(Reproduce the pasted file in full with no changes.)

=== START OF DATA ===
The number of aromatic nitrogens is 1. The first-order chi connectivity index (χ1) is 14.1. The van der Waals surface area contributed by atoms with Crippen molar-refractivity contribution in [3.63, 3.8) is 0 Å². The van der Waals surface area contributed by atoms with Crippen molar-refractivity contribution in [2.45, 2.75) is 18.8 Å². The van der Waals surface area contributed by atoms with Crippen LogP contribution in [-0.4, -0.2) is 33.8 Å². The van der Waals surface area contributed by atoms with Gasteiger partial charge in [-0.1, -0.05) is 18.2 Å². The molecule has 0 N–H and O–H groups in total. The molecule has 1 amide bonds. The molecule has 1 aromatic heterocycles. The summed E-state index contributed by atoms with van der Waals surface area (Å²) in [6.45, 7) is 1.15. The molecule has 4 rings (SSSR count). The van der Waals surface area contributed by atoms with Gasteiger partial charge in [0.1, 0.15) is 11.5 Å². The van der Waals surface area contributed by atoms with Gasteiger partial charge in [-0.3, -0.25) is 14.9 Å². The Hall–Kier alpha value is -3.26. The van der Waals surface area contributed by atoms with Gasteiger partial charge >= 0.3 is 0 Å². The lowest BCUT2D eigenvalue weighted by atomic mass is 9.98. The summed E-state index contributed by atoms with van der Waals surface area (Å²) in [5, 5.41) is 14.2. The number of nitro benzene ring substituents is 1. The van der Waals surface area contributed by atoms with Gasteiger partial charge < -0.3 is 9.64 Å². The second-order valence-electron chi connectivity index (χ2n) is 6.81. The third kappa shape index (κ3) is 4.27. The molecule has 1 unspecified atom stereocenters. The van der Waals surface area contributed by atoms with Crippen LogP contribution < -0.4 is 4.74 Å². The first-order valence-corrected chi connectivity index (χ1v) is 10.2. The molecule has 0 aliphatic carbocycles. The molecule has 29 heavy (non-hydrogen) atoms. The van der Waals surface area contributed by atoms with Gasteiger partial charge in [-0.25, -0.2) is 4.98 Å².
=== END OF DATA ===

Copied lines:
The number of aromatic nitrogens is 1. The first-order chi connectivity index (χ1) is 14.1. The van der Waals surface area contributed by atoms with Crippen molar-refractivity contribution in [3.63, 3.8) is 0 Å². The van der Waals surface area contributed by atoms with Crippen molar-refractivity contribution in [2.45, 2.75) is 18.8 Å². The van der Waals surface area contributed by atoms with Crippen LogP contribution in [-0.4, -0.2) is 33.8 Å². The van der Waals surface area contributed by atoms with Gasteiger partial charge in [-0.1, -0.05) is 18.2 Å². The molecule has 0 N–H and O–H groups in total. The molecule has 1 amide bonds. The molecule has 1 aromatic heterocycles. The summed E-state index contributed by atoms with van der Waals surface area (Å²) in [6.45, 7) is 1.15. The molecule has 4 rings (SSSR count). The van der Waals surface area contributed by atoms with Gasteiger partial charge in [0.1, 0.15) is 11.5 Å². The van der Waals surface area contributed by atoms with Gasteiger partial charge in [-0.3, -0.25) is 14.9 Å². The Hall–Kier alpha value is -3.26. The van der Waals surface area contributed by atoms with Gasteiger partial charge >= 0.3 is 0 Å². The lowest BCUT2D eigenvalue weighted by atomic mass is 9.98. The summed E-state index contributed by atoms with van der Waals surface area (Å²) in [5, 5.41) is 14.2. The number of nitro benzene ring substituents is 1. The van der Waals surface area contributed by atoms with Gasteiger partial charge < -0.3 is 9.64 Å². The second-order valence-electron chi connectivity index (χ2n) is 6.81. The third kappa shape index (κ3) is 4.27. The molecule has 1 unspecified atom stereocenters. The van der Waals surface area contributed by atoms with Crippen LogP contribution < -0.4 is 4.74 Å². The first-order valence-corrected chi connectivity index (χ1v) is 10.2. The molecule has 0 aliphatic carbocycles. The molecule has 29 heavy (non-hydrogen) atoms. The van der Waals surface area contributed by atoms with Gasteiger partial charge in [-0.25, -0.2) is 4.98 Å².